Historically, when LGBTQ+ folks have been excluded from mainstream processes, we’ve learned how to forge our own path. Our ability to “DIY” is a crucial part of our collective resilience, and it’s so valuable to our family-expanding journey. One tool many LGBTQ+ people use as to better navigate this journey is called “Worry Days,” where each of your closest supporters are given a specific day to worry about you, alongside you. This works best when you’re waiting for something specific. On each Worry Day, you’ll have a go-to contact that you can commiserate with, be distracted by, and ask for help from. If you’re feeling anxious about asking for support, this can be a day where your supporters know they should be the one reaching out to you.

For some, Worry Days involve a walk outdoors together or the sharing of many cute cat memes. These types of creative rituals can really help bolster you in the midst of uncertainty.



Tip:

As it stands, discrimination against LGBTQ+ prospective parents in adoption and foster care is legal in 11 states. Too often, LGBTQ+ people are turned away from agencies because of who they are or whom they love. With this in mind, it could be helpful to have other LGBTQ+ people on your support list. While many of your worries will be related to the foster & adoption process, you are also likely to face some emotional hurdles related to your gender and/or sexual orientation, and members of your own community might better understand how to navigate these experiences.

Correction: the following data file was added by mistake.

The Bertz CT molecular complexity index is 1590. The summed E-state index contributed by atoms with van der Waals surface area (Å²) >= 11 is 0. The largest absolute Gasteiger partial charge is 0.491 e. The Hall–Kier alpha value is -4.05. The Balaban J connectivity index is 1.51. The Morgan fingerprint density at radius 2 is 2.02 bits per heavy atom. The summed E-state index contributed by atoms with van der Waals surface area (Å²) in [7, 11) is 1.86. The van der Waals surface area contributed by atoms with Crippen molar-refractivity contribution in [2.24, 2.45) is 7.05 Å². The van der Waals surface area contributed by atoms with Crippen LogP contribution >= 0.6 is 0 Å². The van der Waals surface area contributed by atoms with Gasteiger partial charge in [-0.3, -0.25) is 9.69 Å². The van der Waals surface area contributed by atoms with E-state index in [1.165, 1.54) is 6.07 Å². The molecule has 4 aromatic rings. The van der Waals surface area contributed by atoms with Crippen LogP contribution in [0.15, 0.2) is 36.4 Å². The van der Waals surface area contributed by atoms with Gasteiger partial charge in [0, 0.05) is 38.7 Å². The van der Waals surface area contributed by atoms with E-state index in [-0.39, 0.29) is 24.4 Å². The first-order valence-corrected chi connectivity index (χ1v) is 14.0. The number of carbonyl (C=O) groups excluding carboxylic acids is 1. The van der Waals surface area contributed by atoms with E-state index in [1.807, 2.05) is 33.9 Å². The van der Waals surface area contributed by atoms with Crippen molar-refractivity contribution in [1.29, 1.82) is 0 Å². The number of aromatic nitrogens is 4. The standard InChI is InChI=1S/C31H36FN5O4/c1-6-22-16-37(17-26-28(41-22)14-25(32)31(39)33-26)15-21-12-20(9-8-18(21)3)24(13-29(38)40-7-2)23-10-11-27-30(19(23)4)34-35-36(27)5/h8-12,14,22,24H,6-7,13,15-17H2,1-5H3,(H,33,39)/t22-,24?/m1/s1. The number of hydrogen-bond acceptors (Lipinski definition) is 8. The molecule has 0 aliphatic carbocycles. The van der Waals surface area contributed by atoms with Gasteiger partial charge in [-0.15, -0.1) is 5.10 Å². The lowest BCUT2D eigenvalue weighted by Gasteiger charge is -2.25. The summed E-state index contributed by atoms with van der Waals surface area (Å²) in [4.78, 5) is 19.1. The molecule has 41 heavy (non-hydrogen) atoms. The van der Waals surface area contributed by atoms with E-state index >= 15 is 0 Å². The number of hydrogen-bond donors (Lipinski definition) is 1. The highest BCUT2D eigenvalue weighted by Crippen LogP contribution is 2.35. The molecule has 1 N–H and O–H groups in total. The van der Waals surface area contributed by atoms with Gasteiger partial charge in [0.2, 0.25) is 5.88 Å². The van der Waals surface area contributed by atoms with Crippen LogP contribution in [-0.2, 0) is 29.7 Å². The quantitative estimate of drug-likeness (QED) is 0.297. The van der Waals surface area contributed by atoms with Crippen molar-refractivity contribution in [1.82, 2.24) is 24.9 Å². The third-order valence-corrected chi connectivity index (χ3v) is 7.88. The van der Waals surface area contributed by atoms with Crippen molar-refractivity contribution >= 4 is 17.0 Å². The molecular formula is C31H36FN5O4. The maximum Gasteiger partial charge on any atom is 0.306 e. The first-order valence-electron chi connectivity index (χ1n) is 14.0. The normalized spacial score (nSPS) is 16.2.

Set Boundaries

Boundaries serve a purpose in moments of great emotion or uncertainty. So, give yourself permission to set them! 

Plan for your worst days. Imagine what clothes you want to wear, what you want to eat, if you’ll unplug for the day, etc.

Then, plan for coming out of your worst day. Think about who the first people you reach out to will be, if you’ll call into work, and what self-care might look like. Write these things down so you can revisit them when or if you need to. You can also share them with your supporters if you think you’ll need someone to hold you accountable for taking the time you need to care for yourself.

If applicable, make these lists with your partner, or decide whether you each need your own lists. Be honest with yourself in the process, and strive to be shame-free. 

Additionally, give yourself permission to break your boundaries. As LGBTQ+ people, we have been taught that we cannot trust ourselves or that our collective and individual “gut” may be inaccurate. This is not true! In the moment, you will know if you need boundaries to fall back on or if you actually need the space to make your own (alternative) decisions. Trust this. 


Find Your People